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Evangelicals Gain Influence In Post-Rousseff Government

From The Washington Post:

RIO DE JANEIRO — As he struggles to build support for his presidency, Brazil’s new leader, Michel Temer, has been dogged by the kind of character issue that pollsters refer to as “a strong negative.”

Temer, rumor has it, is a devil worshiper.

The origins of this falsehood are unclear. Temer, 75, a longtime politician, is a Christian of Maronite Lebanese descent. But the rumors have inflicted enough damage that Temer turned to prominent evangelical pastors for help. They encouraged him to make a video appealing for evangelicals’ support.

“He did a beautiful video,” said the Rev. Marco Feliciano, a congressman and Pentecostal leader, who appeared at his side in the recording. “He asked the church to pray for him.”

The prayers, and pacts with pastors such as Feliciano, have provided badly needed support to Temer and have given the country’s growing evangelical movement unprecedented influence as Brazil goes through its biggest political upheaval in decades.

Temer chose an evangelical bishop who believes in creationism to be his top science official and then made him trade minister. The new labor minister also is an evangelical pastor.

Just as the Rev. Jerry Falwell’s Moral Majority emerged as a force in the United States in the 1980s, Brazilian evangelical leaders have gone from the political sidelines to the center. Their movement is not a coordinated effort to take power, they insist, but a grass-roots backlash against secularism, homosexuality and changes­ introduced during 13 years of Marxist-inspired Workers’ Party rule.

That era appeared to end this month when lawmakers voted overwhelmingly to suspend President Dilma Rousseff and put her on trial for allegedly breaking budget laws. Temer, Rousseff’s former coalition partner turned political rival, became interim president and will serve out the rest of Rousseff’s term through 2018 if she is found guilty.

Temer enters office with a wobbly mandate. Even if most Brazilians don’t think that he is a satanic figure, polls show that he is widely distrusted, with fewer than 10 percent of citizens wanting him to be president, according to surveys.

Just as the late Rev. Jerry Falwell’s Moral Majority emerged as a force in the United States in the 1980s, Brazilian evangelical leaders have gone from the political sidelines to the center, wielding more clout than ever before.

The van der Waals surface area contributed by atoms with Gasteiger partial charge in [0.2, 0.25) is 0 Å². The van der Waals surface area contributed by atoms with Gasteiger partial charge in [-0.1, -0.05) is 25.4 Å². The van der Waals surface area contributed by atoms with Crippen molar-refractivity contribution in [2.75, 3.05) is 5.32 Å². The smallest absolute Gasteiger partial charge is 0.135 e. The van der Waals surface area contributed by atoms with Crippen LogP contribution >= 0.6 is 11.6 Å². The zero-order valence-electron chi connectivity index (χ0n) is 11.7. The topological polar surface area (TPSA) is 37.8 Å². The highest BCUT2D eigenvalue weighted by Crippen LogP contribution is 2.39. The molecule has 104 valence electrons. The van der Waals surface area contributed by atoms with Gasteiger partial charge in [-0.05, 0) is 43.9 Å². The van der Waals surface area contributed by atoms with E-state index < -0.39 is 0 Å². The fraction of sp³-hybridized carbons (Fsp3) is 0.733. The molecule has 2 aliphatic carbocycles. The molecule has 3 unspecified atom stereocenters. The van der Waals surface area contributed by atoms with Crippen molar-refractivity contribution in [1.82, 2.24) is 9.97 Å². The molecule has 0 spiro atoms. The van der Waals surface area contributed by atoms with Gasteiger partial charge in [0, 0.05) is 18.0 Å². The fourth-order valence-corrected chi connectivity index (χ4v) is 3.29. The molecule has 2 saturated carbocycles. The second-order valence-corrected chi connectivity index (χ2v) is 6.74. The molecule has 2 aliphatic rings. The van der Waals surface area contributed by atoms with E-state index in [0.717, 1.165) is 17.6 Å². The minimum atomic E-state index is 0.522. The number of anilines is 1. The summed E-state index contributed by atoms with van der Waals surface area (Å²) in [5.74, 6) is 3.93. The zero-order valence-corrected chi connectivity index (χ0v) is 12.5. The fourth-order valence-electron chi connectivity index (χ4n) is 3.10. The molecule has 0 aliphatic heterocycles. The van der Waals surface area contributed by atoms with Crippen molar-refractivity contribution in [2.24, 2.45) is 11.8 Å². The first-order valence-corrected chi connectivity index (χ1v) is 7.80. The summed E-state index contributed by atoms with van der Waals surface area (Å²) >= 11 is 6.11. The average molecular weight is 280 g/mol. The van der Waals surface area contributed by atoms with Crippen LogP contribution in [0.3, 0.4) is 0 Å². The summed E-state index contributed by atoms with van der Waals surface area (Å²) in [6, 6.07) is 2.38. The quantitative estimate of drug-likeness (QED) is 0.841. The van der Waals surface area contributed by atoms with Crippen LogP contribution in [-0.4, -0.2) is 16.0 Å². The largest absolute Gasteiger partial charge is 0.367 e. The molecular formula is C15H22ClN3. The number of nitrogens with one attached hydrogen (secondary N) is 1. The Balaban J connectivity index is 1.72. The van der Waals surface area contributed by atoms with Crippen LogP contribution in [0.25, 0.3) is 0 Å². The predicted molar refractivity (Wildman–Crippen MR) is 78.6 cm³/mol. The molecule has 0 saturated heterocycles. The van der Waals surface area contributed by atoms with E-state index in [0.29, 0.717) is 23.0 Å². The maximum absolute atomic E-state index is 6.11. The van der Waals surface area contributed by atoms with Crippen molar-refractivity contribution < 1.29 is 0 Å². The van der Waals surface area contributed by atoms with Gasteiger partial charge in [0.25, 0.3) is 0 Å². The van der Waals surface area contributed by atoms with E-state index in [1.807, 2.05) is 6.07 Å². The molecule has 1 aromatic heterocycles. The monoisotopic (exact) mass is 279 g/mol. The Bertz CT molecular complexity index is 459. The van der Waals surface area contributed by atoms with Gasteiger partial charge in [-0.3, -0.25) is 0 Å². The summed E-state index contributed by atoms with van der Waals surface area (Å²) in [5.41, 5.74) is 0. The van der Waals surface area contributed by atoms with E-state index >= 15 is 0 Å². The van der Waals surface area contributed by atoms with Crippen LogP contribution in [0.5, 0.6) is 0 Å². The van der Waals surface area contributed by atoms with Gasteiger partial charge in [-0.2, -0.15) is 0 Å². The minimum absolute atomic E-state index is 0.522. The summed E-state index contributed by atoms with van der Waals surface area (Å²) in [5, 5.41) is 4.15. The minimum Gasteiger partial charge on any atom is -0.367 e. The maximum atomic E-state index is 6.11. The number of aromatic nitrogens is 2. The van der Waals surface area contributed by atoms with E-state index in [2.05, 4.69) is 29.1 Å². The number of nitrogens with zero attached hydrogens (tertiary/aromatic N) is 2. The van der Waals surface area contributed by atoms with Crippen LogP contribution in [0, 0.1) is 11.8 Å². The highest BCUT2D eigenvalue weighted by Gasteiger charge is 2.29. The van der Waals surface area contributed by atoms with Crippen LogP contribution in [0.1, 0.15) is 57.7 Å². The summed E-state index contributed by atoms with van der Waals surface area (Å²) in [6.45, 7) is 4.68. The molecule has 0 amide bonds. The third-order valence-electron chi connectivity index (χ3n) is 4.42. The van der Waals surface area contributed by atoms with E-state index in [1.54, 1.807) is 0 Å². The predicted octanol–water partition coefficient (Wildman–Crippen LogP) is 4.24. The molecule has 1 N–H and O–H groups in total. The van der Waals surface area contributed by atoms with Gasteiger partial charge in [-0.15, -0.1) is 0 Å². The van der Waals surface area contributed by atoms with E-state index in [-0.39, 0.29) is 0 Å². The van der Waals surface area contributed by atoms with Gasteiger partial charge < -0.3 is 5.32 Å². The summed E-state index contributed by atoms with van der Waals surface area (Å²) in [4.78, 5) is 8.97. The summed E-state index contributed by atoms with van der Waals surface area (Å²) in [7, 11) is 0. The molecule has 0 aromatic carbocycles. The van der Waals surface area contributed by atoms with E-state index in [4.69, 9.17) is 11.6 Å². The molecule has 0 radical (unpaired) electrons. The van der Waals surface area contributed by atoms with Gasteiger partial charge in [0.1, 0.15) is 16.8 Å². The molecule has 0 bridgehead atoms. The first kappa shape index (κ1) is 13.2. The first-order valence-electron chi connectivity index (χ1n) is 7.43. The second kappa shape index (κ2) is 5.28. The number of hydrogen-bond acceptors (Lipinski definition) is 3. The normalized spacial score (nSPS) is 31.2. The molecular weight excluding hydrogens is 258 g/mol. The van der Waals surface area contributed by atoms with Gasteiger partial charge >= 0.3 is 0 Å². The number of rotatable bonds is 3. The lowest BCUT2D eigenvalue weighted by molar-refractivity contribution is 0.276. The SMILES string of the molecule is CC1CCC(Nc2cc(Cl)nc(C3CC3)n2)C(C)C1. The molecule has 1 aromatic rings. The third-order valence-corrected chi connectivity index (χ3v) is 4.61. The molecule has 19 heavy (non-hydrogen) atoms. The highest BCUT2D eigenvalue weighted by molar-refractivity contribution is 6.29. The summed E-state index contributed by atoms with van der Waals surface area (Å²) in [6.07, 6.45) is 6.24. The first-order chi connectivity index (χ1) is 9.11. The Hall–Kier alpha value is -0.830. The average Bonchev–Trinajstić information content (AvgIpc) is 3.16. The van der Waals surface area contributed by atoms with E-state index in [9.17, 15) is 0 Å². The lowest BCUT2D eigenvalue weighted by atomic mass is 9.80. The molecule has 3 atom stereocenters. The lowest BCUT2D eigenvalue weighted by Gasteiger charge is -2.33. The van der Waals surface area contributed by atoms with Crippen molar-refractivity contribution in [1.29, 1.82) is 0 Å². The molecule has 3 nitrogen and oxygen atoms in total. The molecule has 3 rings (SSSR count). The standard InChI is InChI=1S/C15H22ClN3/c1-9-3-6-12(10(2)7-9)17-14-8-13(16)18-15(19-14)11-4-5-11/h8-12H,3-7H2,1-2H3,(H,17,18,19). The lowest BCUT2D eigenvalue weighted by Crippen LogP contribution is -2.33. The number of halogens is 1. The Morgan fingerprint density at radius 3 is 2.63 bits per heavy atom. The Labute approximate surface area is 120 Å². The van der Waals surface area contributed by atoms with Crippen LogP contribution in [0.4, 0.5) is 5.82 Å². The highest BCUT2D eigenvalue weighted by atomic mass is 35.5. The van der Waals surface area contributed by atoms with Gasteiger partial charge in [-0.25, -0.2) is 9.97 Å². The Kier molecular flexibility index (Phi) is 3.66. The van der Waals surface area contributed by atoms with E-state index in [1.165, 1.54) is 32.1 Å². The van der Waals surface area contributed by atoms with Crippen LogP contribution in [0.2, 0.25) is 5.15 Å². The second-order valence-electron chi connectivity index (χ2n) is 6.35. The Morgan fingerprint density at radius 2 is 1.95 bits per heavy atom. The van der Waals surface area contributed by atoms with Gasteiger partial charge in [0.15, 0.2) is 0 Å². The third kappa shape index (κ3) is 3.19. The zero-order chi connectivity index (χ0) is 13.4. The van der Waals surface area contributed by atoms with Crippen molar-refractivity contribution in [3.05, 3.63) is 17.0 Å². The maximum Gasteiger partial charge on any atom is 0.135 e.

Temer has sought help from Christian evangelicals, who were some of the strongest backers of Rousseff’s suspension. Of the 94 lawmakers from different parties who, according to Feliciano, form part of the “Evangelical Bloc” in Brazil’s lower chamber of Congress, 89 voted to put her on trial. Dozens dedicated their votes “to God” in the nationally televised proceedings.

Brazilian evangelicals are not monolithic. They have no single leader. But in a country with more than 30 parties, the movement has benefited from a discipline otherwise lacking in Brazil’s political culture of dealmaking and fleeting alliances of convenience, said Paulo Baía, a political scientist and sociologist at Rio de Janeiro’s Federal University.

“They have more political influence than ever, and they are going through a moment in which they’re asserting their power,” Baía said.

The Evangelical Bloc has grown significantly since 2010, when it had an estimated 73 seats in Brazil’s 513-member lower house. Although divergent on economic issues, lawmakers in the bloc are overwhelmingly opposed to a 2013 decision, now under appeal to Brazil’s Supreme Court, that recognized same-sex marriage. They are also against the legalization of abortion.

With a population of 205 million, Brazil remains the world’s largest Catholic nation. But 22 percent of Brazilians identify as evangelical Christians, up from 5 percent in 1970. Many evangelical pastors work in remote rural areas and in Brazil’s violent slums, where the government is often absent. That gives pastors an unrivaled ability to mobilize voters at election time.



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